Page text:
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County Supervisors Assess If San Diego’s Fire Resources Are Enough

Photo caption:

Photo credit: City of Carlsbad

The Poinsettia fire, fueled by strong Santa Ana winds and extreme drought conditions, burns through a neighborhood in Carlsbad, May 2014.

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When the Cedar fire destroyed 2,000 homes and killed 15 people in 2003, the San Diego County Board of Supervisors reevaluated the region’s firefighting efforts and invested hundreds of millions to beef up its resources.

When the Cedar fire destroyed 2,000 homes and killed 15 people in 2003, the San Diego County Board of Supervisors reevaluated the region’s firefighting efforts and invested hundreds of millions to beef up its resources. Now, just more than a month after a dozen wildfires scorched the county, the supervisors again must determine if our current fire protections are enough.

As of June 11, 2014, the number of buildings destroyed and damaged by the May fires is as follows:

Destroyed

64 homes (46 single-family houses, 18-unit apartment building)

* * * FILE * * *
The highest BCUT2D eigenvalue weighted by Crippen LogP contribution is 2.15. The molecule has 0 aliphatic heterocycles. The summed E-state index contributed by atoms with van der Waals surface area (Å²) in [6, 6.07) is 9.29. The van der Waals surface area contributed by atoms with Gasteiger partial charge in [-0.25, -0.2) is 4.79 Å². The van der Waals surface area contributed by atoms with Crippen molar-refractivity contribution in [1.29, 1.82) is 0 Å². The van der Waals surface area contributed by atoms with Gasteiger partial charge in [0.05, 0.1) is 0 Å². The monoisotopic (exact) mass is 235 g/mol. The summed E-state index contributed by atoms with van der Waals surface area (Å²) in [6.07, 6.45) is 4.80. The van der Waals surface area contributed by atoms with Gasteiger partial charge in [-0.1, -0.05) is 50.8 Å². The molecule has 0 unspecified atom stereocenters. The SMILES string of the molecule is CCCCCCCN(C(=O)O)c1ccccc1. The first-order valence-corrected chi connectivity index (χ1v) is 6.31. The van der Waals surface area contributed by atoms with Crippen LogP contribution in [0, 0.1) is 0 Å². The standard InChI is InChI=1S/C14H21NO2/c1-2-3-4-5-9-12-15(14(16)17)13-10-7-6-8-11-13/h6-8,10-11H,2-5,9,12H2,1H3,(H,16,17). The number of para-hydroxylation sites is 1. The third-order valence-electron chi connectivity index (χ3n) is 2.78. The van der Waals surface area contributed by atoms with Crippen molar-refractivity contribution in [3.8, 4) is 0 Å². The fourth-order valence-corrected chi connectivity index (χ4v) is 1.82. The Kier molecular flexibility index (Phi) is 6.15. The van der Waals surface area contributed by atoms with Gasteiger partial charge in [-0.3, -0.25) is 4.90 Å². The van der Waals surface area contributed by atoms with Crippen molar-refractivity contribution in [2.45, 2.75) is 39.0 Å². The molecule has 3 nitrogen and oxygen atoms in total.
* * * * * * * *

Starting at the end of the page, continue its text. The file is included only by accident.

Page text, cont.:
2 commercial structures

1 church

1 modular building

14 accessory structures

Damaged

14 single-family houses

2 multi-family apartment buildings

2 accessory structures

1 commercial structure

Source: San Diego County Communications Office

Document

Fire Protection Recommendations From Supervisor Jacob

Fire Protection Recommendations From Supervisor Jacob

A memo from County Board of Supervisors Chairwoman Dianne Jacob shares recommendations to enhance the county's fire protections for discussion at a June 17, 2014 board meeting.

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The weeklong firestorm in May destroyed at least 64 homes and cost $28.5 million to fight — and fire officials say it's only going to get worse. To be better prepared for the battle, the supervisors Tuesday are re-examining the region’s fire resources.

The board will review the aftermath of last month’s fires and discuss recommendations from board Chairwoman Dianne Jacob. Her suggestions include:

Convene a workshop with elected officials and fire officials at the local, state and federal level, including tribal nations and the military, to develop recommendations on next steps to further enhance fire protection in the San Diego region and set a date for the workshop within 45 days.

Hold a meeting with CAL FIRE, the Sheriff’s Department, tribal nations, and representatives from public land management agencies at the local, state and federal level to standardize policies and regulations during red flag events and extreme fire conditions for consistency throughout the region and report back to the board with recommendations in 90 days.

For example, a red flag restriction could include banning hunting on certain lands when there's a high risk of wildfire.

To weigh in on the suggestions or the issue of San Diego's fire protections, you can submit a comment to the Board of Supervisors ahead of the meeting.

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